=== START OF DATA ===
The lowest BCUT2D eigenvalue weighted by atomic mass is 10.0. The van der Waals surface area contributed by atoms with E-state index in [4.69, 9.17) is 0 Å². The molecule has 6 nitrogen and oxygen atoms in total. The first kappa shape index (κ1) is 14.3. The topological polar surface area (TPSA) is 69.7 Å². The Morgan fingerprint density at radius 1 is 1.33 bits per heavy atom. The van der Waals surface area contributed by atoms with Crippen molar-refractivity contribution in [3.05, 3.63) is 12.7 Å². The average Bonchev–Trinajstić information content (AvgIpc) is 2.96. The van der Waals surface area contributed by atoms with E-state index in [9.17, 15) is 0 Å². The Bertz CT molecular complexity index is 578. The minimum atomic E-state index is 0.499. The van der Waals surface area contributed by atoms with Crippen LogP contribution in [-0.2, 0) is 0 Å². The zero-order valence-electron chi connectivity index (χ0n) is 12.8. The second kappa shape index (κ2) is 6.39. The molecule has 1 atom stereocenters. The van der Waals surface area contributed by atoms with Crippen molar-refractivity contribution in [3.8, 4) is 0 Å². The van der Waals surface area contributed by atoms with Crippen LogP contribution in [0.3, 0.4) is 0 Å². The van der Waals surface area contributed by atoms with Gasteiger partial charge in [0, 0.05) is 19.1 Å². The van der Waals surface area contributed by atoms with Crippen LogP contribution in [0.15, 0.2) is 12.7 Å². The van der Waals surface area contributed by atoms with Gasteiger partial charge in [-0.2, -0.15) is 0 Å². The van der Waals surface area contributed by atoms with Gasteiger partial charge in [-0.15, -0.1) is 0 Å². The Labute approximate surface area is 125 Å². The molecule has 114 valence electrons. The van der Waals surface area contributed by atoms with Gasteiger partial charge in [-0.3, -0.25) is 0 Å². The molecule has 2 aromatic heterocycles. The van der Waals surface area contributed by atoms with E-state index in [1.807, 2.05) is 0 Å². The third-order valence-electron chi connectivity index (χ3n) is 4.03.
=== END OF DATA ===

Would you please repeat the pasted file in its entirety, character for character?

The lowest BCUT2D eigenvalue weighted by atomic mass is 10.0. The van der Waals surface area contributed by atoms with E-state index in [4.69, 9.17) is 0 Å². The molecule has 6 nitrogen and oxygen atoms in total. The first kappa shape index (κ1) is 14.3. The topological polar surface area (TPSA) is 69.7 Å². The Morgan fingerprint density at radius 1 is 1.33 bits per heavy atom. The van der Waals surface area contributed by atoms with Crippen molar-refractivity contribution in [3.05, 3.63) is 12.7 Å². The average Bonchev–Trinajstić information content (AvgIpc) is 2.96. The van der Waals surface area contributed by atoms with E-state index in [9.17, 15) is 0 Å². The Bertz CT molecular complexity index is 578. The minimum atomic E-state index is 0.499. The van der Waals surface area contributed by atoms with Crippen LogP contribution in [-0.2, 0) is 0 Å². The zero-order valence-electron chi connectivity index (χ0n) is 12.8. The second kappa shape index (κ2) is 6.39. The molecule has 1 atom stereocenters. The van der Waals surface area contributed by atoms with Crippen molar-refractivity contribution in [3.8, 4) is 0 Å². The van der Waals surface area contributed by atoms with Crippen LogP contribution in [0.3, 0.4) is 0 Å². The van der Waals surface area contributed by atoms with Gasteiger partial charge in [0, 0.05) is 19.1 Å². The van der Waals surface area contributed by atoms with Crippen LogP contribution in [0.15, 0.2) is 12.7 Å². The van der Waals surface area contributed by atoms with Gasteiger partial charge in [-0.2, -0.15) is 0 Å². The van der Waals surface area contributed by atoms with Gasteiger partial charge in [-0.15, -0.1) is 0 Å². The Labute approximate surface area is 125 Å². The molecule has 114 valence electrons. The van der Waals surface area contributed by atoms with Gasteiger partial charge in [-0.3, -0.25) is 0 Å². The molecule has 2 aromatic heterocycles. The van der Waals surface area contributed by atoms with E-state index in [1.807, 2.05) is 0 Å². The third-order valence-electron chi connectivity index (χ3n) is 4.03.